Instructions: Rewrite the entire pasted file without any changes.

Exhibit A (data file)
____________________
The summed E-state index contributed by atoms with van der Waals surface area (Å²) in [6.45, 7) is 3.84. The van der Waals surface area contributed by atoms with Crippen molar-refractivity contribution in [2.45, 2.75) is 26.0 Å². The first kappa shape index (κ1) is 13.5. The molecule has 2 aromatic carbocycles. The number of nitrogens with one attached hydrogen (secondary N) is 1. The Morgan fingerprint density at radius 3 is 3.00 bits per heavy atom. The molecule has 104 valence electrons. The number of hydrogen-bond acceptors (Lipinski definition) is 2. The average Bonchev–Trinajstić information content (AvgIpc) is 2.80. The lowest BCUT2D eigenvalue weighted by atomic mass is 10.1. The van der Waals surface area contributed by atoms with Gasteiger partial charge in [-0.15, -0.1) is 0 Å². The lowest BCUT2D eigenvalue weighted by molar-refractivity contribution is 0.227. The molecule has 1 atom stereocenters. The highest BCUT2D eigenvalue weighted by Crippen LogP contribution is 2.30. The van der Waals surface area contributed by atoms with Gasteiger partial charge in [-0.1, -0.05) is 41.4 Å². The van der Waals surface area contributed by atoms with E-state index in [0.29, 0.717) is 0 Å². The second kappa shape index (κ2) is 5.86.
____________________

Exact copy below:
The summed E-state index contributed by atoms with van der Waals surface area (Å²) in [6.45, 7) is 3.84. The van der Waals surface area contributed by atoms with Crippen molar-refractivity contribution in [2.45, 2.75) is 26.0 Å². The first kappa shape index (κ1) is 13.5. The molecule has 2 aromatic carbocycles. The number of nitrogens with one attached hydrogen (secondary N) is 1. The Morgan fingerprint density at radius 3 is 3.00 bits per heavy atom. The molecule has 104 valence electrons. The number of hydrogen-bond acceptors (Lipinski definition) is 2. The average Bonchev–Trinajstić information content (AvgIpc) is 2.80. The lowest BCUT2D eigenvalue weighted by atomic mass is 10.1. The van der Waals surface area contributed by atoms with Gasteiger partial charge in [-0.15, -0.1) is 0 Å². The lowest BCUT2D eigenvalue weighted by molar-refractivity contribution is 0.227. The molecule has 1 atom stereocenters. The highest BCUT2D eigenvalue weighted by Crippen LogP contribution is 2.30. The van der Waals surface area contributed by atoms with Gasteiger partial charge in [-0.1, -0.05) is 41.4 Å². The van der Waals surface area contributed by atoms with E-state index in [0.29, 0.717) is 0 Å². The second kappa shape index (κ2) is 5.86.